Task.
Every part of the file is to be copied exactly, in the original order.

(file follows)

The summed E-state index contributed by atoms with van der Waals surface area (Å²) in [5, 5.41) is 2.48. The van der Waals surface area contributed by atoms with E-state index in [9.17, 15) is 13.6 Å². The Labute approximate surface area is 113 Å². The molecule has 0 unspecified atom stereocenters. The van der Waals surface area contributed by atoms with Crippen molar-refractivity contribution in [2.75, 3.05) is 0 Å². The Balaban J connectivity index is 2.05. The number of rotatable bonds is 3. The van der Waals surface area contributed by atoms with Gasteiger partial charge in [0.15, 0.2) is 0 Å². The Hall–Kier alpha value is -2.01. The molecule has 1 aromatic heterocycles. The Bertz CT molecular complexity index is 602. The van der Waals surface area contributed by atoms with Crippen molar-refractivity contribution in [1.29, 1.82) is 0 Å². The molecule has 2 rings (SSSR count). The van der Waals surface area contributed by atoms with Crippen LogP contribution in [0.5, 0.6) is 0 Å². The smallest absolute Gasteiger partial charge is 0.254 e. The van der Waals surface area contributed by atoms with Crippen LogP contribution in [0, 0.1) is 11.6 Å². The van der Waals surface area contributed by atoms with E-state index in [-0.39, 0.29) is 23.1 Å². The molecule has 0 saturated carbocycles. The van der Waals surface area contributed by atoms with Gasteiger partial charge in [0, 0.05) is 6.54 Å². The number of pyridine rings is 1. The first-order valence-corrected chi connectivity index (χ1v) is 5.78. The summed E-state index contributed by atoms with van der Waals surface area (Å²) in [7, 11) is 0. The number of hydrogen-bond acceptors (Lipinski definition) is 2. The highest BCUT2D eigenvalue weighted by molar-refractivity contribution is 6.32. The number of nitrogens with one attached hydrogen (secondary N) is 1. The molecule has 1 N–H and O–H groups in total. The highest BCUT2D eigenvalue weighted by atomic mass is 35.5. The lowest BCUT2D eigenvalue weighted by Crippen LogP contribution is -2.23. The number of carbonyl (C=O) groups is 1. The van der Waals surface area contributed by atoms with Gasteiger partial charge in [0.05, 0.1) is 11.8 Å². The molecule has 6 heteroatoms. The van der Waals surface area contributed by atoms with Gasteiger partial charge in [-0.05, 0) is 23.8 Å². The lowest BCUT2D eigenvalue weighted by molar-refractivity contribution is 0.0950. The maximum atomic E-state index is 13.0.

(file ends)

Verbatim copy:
The summed E-state index contributed by atoms with van der Waals surface area (Å²) in [5, 5.41) is 2.48. The van der Waals surface area contributed by atoms with E-state index in [9.17, 15) is 13.6 Å². The Labute approximate surface area is 113 Å². The molecule has 0 unspecified atom stereocenters. The van der Waals surface area contributed by atoms with Crippen molar-refractivity contribution in [2.75, 3.05) is 0 Å². The Balaban J connectivity index is 2.05. The number of rotatable bonds is 3. The van der Waals surface area contributed by atoms with Gasteiger partial charge in [0.15, 0.2) is 0 Å². The Hall–Kier alpha value is -2.01. The molecule has 1 aromatic heterocycles. The Bertz CT molecular complexity index is 602. The van der Waals surface area contributed by atoms with Crippen molar-refractivity contribution in [1.29, 1.82) is 0 Å². The molecule has 2 rings (SSSR count). The van der Waals surface area contributed by atoms with Crippen LogP contribution in [0.5, 0.6) is 0 Å². The smallest absolute Gasteiger partial charge is 0.254 e. The van der Waals surface area contributed by atoms with Crippen LogP contribution in [0, 0.1) is 11.6 Å². The van der Waals surface area contributed by atoms with E-state index in [-0.39, 0.29) is 23.1 Å². The molecule has 0 saturated carbocycles. The van der Waals surface area contributed by atoms with Gasteiger partial charge in [0, 0.05) is 6.54 Å². The number of pyridine rings is 1. The first-order valence-corrected chi connectivity index (χ1v) is 5.78. The summed E-state index contributed by atoms with van der Waals surface area (Å²) in [7, 11) is 0. The number of hydrogen-bond acceptors (Lipinski definition) is 2. The highest BCUT2D eigenvalue weighted by molar-refractivity contribution is 6.32. The number of nitrogens with one attached hydrogen (secondary N) is 1. The molecule has 1 N–H and O–H groups in total. The highest BCUT2D eigenvalue weighted by atomic mass is 35.5. The lowest BCUT2D eigenvalue weighted by Crippen LogP contribution is -2.23. The number of carbonyl (C=O) groups is 1. The van der Waals surface area contributed by atoms with Gasteiger partial charge in [0.05, 0.1) is 11.8 Å². The molecule has 6 heteroatoms. The van der Waals surface area contributed by atoms with Gasteiger partial charge in [-0.05, 0) is 23.8 Å². The lowest BCUT2D eigenvalue weighted by molar-refractivity contribution is 0.0950. The maximum atomic E-state index is 13.0.